What does Osama bin Laden have to do with polio?

Published: Monday, Oct. 22 2012 1:09 p.m. MDT

In this Wednesday, May 30, 2012 photo, Fariha, a 13-month-old girl whose legs are bound in small plastic braces, tries to use her legs at her family's house in Aziz Khan Ghari, Pakistan, outside Peshawar. Earlier this year Fariha was diagnosed with polio, one of the latest cases in Pakistan.

Anja Niedringhaus, Associated Press

Polio is a crippling and potentially fatal infectious disease. Since 1985 global incidents of polio have dramatically declined. So effective has the fight against polio been that, according to the nonprofit organization End Polio Now, the world is 99 percent of the way to eradicating the illness completely. Only three countries continue to have cases of polio: Pakistan, Afghanistan and Nigeria.

A January 2012 CBS report noted that in 2011, 198 cases of polio were reported in Pakistan. That is a 15-year high, and the largest number of cases recorded anywhere in the world, according to the Global Polio Eradication Initiative, a joint program to eradicate polio led by the World Health Organization, United Nations Children’s Fund and Rotary International.

In Pakistan, UNICEF has recruited what it calls "social mobilizers" to go into the slums to try to educate the people about the polio virus and promote vaccinations for it. Typically these slums have no government offices, no public schools, no medical facilities. The children are filthy because of lack of education about hygiene. Donkeys and stray dogs roam the streets and water supply is contaminated with sewage. These, according to a report from NPR, are the perfect conditions for the polio virus to breed.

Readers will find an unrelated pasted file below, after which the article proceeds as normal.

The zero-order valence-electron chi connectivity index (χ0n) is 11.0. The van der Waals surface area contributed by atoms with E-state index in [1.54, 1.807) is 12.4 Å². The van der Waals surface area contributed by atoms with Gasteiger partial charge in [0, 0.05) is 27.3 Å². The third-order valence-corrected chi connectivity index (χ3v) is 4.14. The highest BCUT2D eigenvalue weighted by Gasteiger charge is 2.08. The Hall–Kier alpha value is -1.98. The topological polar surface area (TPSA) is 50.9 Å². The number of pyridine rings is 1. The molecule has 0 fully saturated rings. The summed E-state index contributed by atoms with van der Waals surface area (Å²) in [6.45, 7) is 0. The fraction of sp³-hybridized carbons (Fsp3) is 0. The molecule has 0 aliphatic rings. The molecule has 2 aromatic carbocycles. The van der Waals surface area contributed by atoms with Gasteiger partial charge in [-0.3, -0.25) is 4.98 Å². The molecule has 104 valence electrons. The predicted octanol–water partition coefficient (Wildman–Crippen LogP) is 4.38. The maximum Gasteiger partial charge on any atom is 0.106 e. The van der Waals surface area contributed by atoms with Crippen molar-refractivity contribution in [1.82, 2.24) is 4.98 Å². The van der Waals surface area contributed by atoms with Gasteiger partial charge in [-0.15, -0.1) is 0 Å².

But Pakistanis are reluctant to line their children up for vaccinations. In-country health officials report that efforts to vaccinate children have been frustrated by the CIA’s use of a fake vaccination program last year to gather intelligence on Osama bin Laden.

In a letter to CIA director General David Petraeus in February, InterAction, which represents nearly 200 U.S.-based non-government organizations, expressed “deep concern” about the fake campaign. “Among other factors, international public health officials point to the distrust of vaccines and immunization campaigns as contributing to the lack of progress in eradicating the disease in Pakistan,” it said.

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